How Potheads Replaced Cigarette Fiends
Tobacco used to be the weed that made you stupid and lazy.
In Going to Pot, his thoroughly unpersuasive defense of marijuana prohibition, former drug czar Bill Bennett warns that cannabis makes people lazy and complacent, preventing them from realizing their potential. There must be something to that allegation, he suggests, because no one has ever said tobacco saps motivation and undermines productivity. But as I explain in my latest Forbes column, that's not true:
In his 1997 book The Selfish Brain, Robert DuPont, the first director of the National Institute on Drug Abuse, describes marijuana's impact on its users' life prospects. "Unlike cocaine, which often brings users to their knees, marijuana claims its victims in a slower and more cruel fashion," DuPont says. "It robs many of them of their desire to grow and improve, often making heavy users settle for what is left over in life…Marijuana makes its users lose their purpose and their will, as well as their memory and their motivation….[Cannabis consumers] commonly just sink lower and lower in their performance and their goals in life as their pot smoking continues. Their hopes and their lives literally go up in marijuana smoke."
In his 2015 book Going to Pot: Why the Rush to Legalize Marijuana Is Harming America, William J. Bennett, the first director of the Office of National Drug Control Policy, quotes that passage from DuPont's book in the course of arguing that cannabis is much more dangerous than commonly believed. "Has anyone alleged anything like the foregoing with tobacco use?" ask Bennett and his co-author, Robert A. White. Since they assume the answer is no, Bennett and White clearly do not realize that early opponents of cigarette smoking claimed it produced symptoms very much like those that DuPont attributes to marijuana.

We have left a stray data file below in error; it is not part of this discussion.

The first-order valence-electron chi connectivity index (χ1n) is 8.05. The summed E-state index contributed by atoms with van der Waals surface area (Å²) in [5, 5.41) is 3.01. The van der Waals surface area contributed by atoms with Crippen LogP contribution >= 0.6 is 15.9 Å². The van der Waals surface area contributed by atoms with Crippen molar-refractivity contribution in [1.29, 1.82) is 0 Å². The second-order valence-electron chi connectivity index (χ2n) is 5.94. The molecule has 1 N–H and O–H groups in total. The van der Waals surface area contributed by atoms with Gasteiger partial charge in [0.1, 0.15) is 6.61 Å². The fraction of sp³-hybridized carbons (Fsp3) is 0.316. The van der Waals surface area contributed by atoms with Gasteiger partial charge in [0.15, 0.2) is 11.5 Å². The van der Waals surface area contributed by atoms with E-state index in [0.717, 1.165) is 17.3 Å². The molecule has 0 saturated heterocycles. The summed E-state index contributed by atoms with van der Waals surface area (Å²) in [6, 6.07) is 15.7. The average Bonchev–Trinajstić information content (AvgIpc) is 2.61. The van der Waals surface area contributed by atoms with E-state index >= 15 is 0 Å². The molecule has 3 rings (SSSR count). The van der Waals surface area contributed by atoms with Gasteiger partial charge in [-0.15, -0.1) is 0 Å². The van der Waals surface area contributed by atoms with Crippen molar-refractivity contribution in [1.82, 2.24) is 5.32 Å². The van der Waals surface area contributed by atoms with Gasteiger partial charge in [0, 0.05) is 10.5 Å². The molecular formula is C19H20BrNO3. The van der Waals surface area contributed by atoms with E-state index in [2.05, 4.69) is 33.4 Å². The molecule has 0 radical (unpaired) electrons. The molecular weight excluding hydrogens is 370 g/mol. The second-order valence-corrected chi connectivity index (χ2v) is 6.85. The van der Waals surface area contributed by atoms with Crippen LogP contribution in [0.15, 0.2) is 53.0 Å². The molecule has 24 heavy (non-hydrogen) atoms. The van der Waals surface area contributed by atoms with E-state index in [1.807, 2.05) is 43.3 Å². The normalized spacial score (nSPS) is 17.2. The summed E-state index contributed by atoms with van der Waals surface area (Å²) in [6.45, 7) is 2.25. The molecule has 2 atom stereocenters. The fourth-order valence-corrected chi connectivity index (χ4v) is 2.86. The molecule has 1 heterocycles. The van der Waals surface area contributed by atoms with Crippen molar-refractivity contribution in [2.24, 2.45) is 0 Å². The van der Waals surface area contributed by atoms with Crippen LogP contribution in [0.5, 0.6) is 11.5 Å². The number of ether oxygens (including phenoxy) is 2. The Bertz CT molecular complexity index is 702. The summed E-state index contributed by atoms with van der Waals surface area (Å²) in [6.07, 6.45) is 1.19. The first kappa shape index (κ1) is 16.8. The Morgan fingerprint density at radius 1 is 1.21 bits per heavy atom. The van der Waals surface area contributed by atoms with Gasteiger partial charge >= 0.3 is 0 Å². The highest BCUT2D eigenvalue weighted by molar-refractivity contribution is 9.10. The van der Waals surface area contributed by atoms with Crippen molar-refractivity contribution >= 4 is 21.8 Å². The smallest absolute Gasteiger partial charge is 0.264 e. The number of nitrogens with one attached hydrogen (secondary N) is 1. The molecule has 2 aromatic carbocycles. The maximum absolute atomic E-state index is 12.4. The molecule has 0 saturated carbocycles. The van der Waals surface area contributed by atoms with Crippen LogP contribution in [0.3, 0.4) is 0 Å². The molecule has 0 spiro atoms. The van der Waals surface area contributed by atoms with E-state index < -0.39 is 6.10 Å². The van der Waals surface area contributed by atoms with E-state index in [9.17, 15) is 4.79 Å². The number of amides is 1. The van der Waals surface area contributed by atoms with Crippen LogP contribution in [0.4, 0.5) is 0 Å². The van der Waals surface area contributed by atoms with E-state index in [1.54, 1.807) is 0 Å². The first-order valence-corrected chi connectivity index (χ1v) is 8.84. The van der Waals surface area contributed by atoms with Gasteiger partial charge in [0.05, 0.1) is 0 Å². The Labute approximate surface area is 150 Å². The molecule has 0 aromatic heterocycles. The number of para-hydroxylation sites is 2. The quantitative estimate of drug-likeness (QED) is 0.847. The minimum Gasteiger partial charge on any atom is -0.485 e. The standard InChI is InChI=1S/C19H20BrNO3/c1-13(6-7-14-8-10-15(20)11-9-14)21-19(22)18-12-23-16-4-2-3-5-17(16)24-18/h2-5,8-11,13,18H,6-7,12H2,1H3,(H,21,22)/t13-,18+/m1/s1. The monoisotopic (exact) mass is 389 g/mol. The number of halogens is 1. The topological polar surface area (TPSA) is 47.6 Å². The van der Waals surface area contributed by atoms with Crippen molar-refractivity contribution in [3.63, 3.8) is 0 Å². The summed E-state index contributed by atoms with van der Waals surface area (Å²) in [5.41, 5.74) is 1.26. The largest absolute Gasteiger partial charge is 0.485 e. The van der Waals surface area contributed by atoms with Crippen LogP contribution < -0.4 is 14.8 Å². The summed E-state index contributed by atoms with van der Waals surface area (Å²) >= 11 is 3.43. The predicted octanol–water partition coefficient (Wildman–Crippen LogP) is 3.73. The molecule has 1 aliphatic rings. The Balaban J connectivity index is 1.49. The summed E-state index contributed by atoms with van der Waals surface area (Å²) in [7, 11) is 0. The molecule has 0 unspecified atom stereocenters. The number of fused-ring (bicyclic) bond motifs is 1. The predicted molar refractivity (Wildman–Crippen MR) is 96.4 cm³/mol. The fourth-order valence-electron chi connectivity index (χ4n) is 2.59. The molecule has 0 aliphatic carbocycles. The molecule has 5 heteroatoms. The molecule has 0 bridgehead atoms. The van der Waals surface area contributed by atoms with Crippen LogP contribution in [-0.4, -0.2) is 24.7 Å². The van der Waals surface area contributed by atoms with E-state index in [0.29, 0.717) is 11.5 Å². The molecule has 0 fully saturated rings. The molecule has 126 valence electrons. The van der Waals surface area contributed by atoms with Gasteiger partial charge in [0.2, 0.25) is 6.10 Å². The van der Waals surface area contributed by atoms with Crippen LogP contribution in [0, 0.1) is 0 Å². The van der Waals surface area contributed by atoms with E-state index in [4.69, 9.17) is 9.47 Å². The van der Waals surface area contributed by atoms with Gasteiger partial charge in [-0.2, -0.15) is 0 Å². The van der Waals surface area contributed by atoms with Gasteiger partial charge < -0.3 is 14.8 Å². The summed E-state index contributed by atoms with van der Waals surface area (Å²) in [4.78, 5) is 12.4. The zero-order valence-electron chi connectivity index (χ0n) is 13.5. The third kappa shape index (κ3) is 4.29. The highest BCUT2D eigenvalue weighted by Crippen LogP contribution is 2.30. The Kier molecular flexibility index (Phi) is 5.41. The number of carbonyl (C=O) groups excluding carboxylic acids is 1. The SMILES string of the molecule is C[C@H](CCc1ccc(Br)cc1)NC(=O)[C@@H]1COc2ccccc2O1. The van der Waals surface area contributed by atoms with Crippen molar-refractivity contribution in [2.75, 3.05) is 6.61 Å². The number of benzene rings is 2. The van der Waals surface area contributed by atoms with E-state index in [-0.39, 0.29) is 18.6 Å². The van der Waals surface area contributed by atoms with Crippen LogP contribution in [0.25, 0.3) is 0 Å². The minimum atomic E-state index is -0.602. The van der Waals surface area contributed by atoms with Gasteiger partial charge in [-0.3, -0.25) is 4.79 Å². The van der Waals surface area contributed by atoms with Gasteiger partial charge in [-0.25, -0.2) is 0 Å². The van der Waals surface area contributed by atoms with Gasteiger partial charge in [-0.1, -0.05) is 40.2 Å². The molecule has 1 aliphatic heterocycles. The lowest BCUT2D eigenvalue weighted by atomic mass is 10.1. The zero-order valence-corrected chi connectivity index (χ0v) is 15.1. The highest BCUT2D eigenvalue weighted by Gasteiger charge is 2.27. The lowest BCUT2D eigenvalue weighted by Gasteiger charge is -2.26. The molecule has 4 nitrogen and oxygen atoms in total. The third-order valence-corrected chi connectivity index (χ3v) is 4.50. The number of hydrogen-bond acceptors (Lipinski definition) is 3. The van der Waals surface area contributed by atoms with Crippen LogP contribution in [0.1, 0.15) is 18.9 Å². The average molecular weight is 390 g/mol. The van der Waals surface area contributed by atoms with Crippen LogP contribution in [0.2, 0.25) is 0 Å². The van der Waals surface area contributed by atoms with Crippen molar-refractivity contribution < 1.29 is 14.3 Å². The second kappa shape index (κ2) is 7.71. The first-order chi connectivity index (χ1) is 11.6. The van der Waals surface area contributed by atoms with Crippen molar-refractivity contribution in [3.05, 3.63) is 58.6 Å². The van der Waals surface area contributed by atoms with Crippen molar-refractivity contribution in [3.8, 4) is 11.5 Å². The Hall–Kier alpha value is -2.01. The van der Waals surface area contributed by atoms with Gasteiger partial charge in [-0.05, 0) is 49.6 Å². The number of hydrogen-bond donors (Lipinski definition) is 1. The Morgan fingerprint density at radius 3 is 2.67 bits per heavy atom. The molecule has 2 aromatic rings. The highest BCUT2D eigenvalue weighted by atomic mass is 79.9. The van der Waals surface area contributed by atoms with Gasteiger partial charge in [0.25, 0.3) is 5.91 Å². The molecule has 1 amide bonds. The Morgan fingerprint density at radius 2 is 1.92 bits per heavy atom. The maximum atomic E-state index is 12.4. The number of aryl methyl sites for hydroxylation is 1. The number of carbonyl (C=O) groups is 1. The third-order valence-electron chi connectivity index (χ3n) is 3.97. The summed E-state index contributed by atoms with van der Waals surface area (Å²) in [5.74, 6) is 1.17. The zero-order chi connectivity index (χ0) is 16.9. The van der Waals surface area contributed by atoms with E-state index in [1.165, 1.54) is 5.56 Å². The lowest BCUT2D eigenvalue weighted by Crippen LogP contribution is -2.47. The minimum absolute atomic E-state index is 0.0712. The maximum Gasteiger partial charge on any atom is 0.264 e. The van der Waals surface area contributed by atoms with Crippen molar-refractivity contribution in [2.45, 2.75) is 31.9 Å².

According to those critics, who included celebrities such as Henry Ford and Thomas Edison , cigarettes made young people stupid, suppressed their motivation, ruined their academic performance, turned them into ne'er-do-wells and delinquents, and rendered them virtually unemployable. The striking parallels between the anti-cigarette propaganda of the early 20th century and the anti-pot propaganda that prohibitionists like DuPont and Bennett continue to disseminate suggest that responses to drug use have less to do with the inherent properties of the substance than with perennial fears that are projected onto the pharmacological menace of the day.